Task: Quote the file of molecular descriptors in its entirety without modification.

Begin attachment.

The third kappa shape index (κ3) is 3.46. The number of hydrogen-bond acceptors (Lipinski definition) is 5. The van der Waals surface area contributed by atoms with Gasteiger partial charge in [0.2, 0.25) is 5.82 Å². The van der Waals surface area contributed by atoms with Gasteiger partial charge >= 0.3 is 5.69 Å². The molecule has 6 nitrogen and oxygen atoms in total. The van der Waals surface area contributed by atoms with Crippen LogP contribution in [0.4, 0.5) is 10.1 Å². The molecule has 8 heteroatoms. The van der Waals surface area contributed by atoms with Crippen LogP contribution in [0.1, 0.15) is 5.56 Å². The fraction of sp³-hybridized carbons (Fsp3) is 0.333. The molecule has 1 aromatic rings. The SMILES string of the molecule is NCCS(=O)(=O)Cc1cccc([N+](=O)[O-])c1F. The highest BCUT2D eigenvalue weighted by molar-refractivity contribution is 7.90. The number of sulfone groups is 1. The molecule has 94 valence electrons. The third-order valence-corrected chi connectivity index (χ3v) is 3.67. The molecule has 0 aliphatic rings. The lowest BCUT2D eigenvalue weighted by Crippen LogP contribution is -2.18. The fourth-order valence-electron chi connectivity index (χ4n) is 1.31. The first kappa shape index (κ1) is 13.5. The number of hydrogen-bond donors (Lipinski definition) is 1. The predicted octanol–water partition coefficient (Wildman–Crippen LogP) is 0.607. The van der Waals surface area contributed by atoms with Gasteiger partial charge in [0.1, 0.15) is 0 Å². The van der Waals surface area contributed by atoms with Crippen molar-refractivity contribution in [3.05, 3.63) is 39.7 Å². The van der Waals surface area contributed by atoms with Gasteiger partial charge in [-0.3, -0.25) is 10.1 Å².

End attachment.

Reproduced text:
The third kappa shape index (κ3) is 3.46. The number of hydrogen-bond acceptors (Lipinski definition) is 5. The van der Waals surface area contributed by atoms with Gasteiger partial charge in [0.2, 0.25) is 5.82 Å². The van der Waals surface area contributed by atoms with Gasteiger partial charge >= 0.3 is 5.69 Å². The molecule has 6 nitrogen and oxygen atoms in total. The van der Waals surface area contributed by atoms with Crippen LogP contribution in [0.4, 0.5) is 10.1 Å². The molecule has 8 heteroatoms. The van der Waals surface area contributed by atoms with Crippen LogP contribution in [0.1, 0.15) is 5.56 Å². The fraction of sp³-hybridized carbons (Fsp3) is 0.333. The molecule has 1 aromatic rings. The SMILES string of the molecule is NCCS(=O)(=O)Cc1cccc([N+](=O)[O-])c1F. The highest BCUT2D eigenvalue weighted by molar-refractivity contribution is 7.90. The number of sulfone groups is 1. The molecule has 94 valence electrons. The third-order valence-corrected chi connectivity index (χ3v) is 3.67. The molecule has 0 aliphatic rings. The lowest BCUT2D eigenvalue weighted by Crippen LogP contribution is -2.18. The fourth-order valence-electron chi connectivity index (χ4n) is 1.31. The first kappa shape index (κ1) is 13.5. The number of hydrogen-bond donors (Lipinski definition) is 1. The predicted octanol–water partition coefficient (Wildman–Crippen LogP) is 0.607. The van der Waals surface area contributed by atoms with Gasteiger partial charge in [0.1, 0.15) is 0 Å². The van der Waals surface area contributed by atoms with Crippen molar-refractivity contribution in [3.05, 3.63) is 39.7 Å². The van der Waals surface area contributed by atoms with Gasteiger partial charge in [-0.3, -0.25) is 10.1 Å².